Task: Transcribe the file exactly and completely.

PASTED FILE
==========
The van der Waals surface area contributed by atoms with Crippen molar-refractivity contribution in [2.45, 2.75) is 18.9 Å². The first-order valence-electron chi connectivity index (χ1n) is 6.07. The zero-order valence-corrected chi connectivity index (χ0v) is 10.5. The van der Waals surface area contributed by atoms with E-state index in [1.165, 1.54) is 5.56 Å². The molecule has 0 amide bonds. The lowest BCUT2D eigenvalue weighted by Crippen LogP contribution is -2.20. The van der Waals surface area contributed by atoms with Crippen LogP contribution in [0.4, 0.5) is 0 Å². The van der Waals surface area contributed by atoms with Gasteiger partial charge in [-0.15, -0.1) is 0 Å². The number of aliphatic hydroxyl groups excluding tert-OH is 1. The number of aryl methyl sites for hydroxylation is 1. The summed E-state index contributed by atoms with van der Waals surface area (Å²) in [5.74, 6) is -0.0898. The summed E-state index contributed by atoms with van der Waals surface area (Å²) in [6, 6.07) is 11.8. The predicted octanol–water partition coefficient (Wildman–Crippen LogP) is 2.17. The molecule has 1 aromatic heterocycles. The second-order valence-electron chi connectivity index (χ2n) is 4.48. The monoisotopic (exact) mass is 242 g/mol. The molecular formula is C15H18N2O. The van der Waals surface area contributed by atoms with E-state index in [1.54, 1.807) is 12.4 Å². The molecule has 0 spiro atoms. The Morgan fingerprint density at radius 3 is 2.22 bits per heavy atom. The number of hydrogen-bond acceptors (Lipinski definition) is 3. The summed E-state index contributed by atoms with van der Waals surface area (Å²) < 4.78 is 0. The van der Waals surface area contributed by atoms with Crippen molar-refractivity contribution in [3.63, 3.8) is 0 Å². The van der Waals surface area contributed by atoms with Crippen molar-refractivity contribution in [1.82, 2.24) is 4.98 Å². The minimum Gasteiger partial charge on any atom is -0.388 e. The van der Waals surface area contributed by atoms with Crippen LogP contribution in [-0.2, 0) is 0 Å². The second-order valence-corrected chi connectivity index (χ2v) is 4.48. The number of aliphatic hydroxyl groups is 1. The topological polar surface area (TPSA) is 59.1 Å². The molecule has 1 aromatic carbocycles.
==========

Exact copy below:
The van der Waals surface area contributed by atoms with Crippen molar-refractivity contribution in [2.45, 2.75) is 18.9 Å². The first-order valence-electron chi connectivity index (χ1n) is 6.07. The zero-order valence-corrected chi connectivity index (χ0v) is 10.5. The van der Waals surface area contributed by atoms with E-state index in [1.165, 1.54) is 5.56 Å². The molecule has 0 amide bonds. The lowest BCUT2D eigenvalue weighted by Crippen LogP contribution is -2.20. The van der Waals surface area contributed by atoms with Crippen LogP contribution in [0.4, 0.5) is 0 Å². The van der Waals surface area contributed by atoms with Gasteiger partial charge in [-0.15, -0.1) is 0 Å². The number of aliphatic hydroxyl groups excluding tert-OH is 1. The number of aryl methyl sites for hydroxylation is 1. The summed E-state index contributed by atoms with van der Waals surface area (Å²) in [5.74, 6) is -0.0898. The summed E-state index contributed by atoms with van der Waals surface area (Å²) in [6, 6.07) is 11.8. The predicted octanol–water partition coefficient (Wildman–Crippen LogP) is 2.17. The molecule has 1 aromatic heterocycles. The second-order valence-electron chi connectivity index (χ2n) is 4.48. The monoisotopic (exact) mass is 242 g/mol. The molecular formula is C15H18N2O. The van der Waals surface area contributed by atoms with E-state index in [1.54, 1.807) is 12.4 Å². The molecule has 0 spiro atoms. The Morgan fingerprint density at radius 3 is 2.22 bits per heavy atom. The number of hydrogen-bond acceptors (Lipinski definition) is 3. The summed E-state index contributed by atoms with van der Waals surface area (Å²) < 4.78 is 0. The van der Waals surface area contributed by atoms with Crippen molar-refractivity contribution in [3.63, 3.8) is 0 Å². The van der Waals surface area contributed by atoms with Crippen molar-refractivity contribution in [1.82, 2.24) is 4.98 Å². The minimum Gasteiger partial charge on any atom is -0.388 e. The van der Waals surface area contributed by atoms with Crippen LogP contribution in [-0.2, 0) is 0 Å². The second-order valence-corrected chi connectivity index (χ2v) is 4.48. The number of aliphatic hydroxyl groups is 1. The topological polar surface area (TPSA) is 59.1 Å². The molecule has 1 aromatic carbocycles.